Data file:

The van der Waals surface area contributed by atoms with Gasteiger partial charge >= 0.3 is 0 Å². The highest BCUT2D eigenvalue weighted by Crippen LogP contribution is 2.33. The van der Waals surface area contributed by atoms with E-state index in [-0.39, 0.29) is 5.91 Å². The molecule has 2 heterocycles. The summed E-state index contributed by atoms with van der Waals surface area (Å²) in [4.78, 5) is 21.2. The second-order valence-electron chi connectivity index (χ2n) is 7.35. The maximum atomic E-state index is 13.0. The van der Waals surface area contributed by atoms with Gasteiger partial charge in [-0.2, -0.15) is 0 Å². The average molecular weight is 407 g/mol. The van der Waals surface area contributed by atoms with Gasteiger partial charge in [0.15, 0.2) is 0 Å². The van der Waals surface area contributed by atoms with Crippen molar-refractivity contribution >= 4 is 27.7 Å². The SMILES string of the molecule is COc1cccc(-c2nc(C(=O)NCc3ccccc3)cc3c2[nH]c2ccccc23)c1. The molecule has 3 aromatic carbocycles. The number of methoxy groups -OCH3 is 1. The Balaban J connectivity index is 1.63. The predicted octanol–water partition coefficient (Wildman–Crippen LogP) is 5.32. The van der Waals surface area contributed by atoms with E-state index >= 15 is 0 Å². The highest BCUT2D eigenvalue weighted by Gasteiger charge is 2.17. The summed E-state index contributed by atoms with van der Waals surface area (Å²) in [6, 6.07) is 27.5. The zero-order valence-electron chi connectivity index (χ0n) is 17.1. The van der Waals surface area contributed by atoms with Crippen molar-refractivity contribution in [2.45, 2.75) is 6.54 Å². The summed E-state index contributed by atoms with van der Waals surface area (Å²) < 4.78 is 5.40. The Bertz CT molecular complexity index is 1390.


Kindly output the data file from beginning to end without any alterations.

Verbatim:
The van der Waals surface area contributed by atoms with Gasteiger partial charge >= 0.3 is 0 Å². The highest BCUT2D eigenvalue weighted by Crippen LogP contribution is 2.33. The van der Waals surface area contributed by atoms with E-state index in [-0.39, 0.29) is 5.91 Å². The molecule has 2 heterocycles. The summed E-state index contributed by atoms with van der Waals surface area (Å²) in [4.78, 5) is 21.2. The second-order valence-electron chi connectivity index (χ2n) is 7.35. The maximum atomic E-state index is 13.0. The van der Waals surface area contributed by atoms with Gasteiger partial charge in [-0.2, -0.15) is 0 Å². The average molecular weight is 407 g/mol. The van der Waals surface area contributed by atoms with Gasteiger partial charge in [0.15, 0.2) is 0 Å². The van der Waals surface area contributed by atoms with Crippen molar-refractivity contribution >= 4 is 27.7 Å². The SMILES string of the molecule is COc1cccc(-c2nc(C(=O)NCc3ccccc3)cc3c2[nH]c2ccccc23)c1. The molecule has 3 aromatic carbocycles. The number of methoxy groups -OCH3 is 1. The Balaban J connectivity index is 1.63. The predicted octanol–water partition coefficient (Wildman–Crippen LogP) is 5.32. The van der Waals surface area contributed by atoms with E-state index >= 15 is 0 Å². The highest BCUT2D eigenvalue weighted by Gasteiger charge is 2.17. The summed E-state index contributed by atoms with van der Waals surface area (Å²) in [6, 6.07) is 27.5. The zero-order valence-electron chi connectivity index (χ0n) is 17.1. The van der Waals surface area contributed by atoms with Crippen molar-refractivity contribution in [2.45, 2.75) is 6.54 Å². The summed E-state index contributed by atoms with van der Waals surface area (Å²) < 4.78 is 5.40. The Bertz CT molecular complexity index is 1390.